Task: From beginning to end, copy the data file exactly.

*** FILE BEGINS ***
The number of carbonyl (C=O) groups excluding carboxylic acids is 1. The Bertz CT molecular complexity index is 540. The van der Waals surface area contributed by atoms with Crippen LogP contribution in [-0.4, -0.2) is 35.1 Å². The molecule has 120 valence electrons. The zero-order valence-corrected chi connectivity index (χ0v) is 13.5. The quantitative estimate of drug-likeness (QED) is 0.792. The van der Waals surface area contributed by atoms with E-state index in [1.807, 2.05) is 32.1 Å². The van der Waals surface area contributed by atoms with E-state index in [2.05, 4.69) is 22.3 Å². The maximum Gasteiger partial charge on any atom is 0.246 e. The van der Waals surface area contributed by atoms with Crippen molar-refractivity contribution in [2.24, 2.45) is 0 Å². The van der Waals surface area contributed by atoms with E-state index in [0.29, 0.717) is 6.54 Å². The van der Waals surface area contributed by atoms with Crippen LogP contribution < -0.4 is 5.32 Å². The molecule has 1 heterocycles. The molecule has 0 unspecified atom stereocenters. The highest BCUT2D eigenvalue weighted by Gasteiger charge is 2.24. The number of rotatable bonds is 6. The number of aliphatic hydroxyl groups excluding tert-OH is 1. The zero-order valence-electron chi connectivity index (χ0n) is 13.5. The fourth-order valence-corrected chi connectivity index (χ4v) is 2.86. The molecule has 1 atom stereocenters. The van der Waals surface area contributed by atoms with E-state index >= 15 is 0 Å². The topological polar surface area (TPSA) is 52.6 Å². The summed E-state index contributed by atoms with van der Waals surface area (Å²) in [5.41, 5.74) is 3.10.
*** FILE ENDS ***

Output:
The number of carbonyl (C=O) groups excluding carboxylic acids is 1. The Bertz CT molecular complexity index is 540. The van der Waals surface area contributed by atoms with Crippen LogP contribution in [-0.4, -0.2) is 35.1 Å². The molecule has 120 valence electrons. The zero-order valence-corrected chi connectivity index (χ0v) is 13.5. The quantitative estimate of drug-likeness (QED) is 0.792. The van der Waals surface area contributed by atoms with E-state index in [1.807, 2.05) is 32.1 Å². The van der Waals surface area contributed by atoms with E-state index in [2.05, 4.69) is 22.3 Å². The maximum Gasteiger partial charge on any atom is 0.246 e. The van der Waals surface area contributed by atoms with Crippen molar-refractivity contribution in [2.24, 2.45) is 0 Å². The van der Waals surface area contributed by atoms with E-state index in [0.29, 0.717) is 6.54 Å². The van der Waals surface area contributed by atoms with Crippen LogP contribution < -0.4 is 5.32 Å². The molecule has 1 heterocycles. The molecule has 0 unspecified atom stereocenters. The highest BCUT2D eigenvalue weighted by Gasteiger charge is 2.24. The number of rotatable bonds is 6. The number of aliphatic hydroxyl groups excluding tert-OH is 1. The zero-order valence-electron chi connectivity index (χ0n) is 13.5. The fourth-order valence-corrected chi connectivity index (χ4v) is 2.86. The molecule has 1 atom stereocenters. The van der Waals surface area contributed by atoms with E-state index >= 15 is 0 Å². The topological polar surface area (TPSA) is 52.6 Å². The summed E-state index contributed by atoms with van der Waals surface area (Å²) in [5.41, 5.74) is 3.10.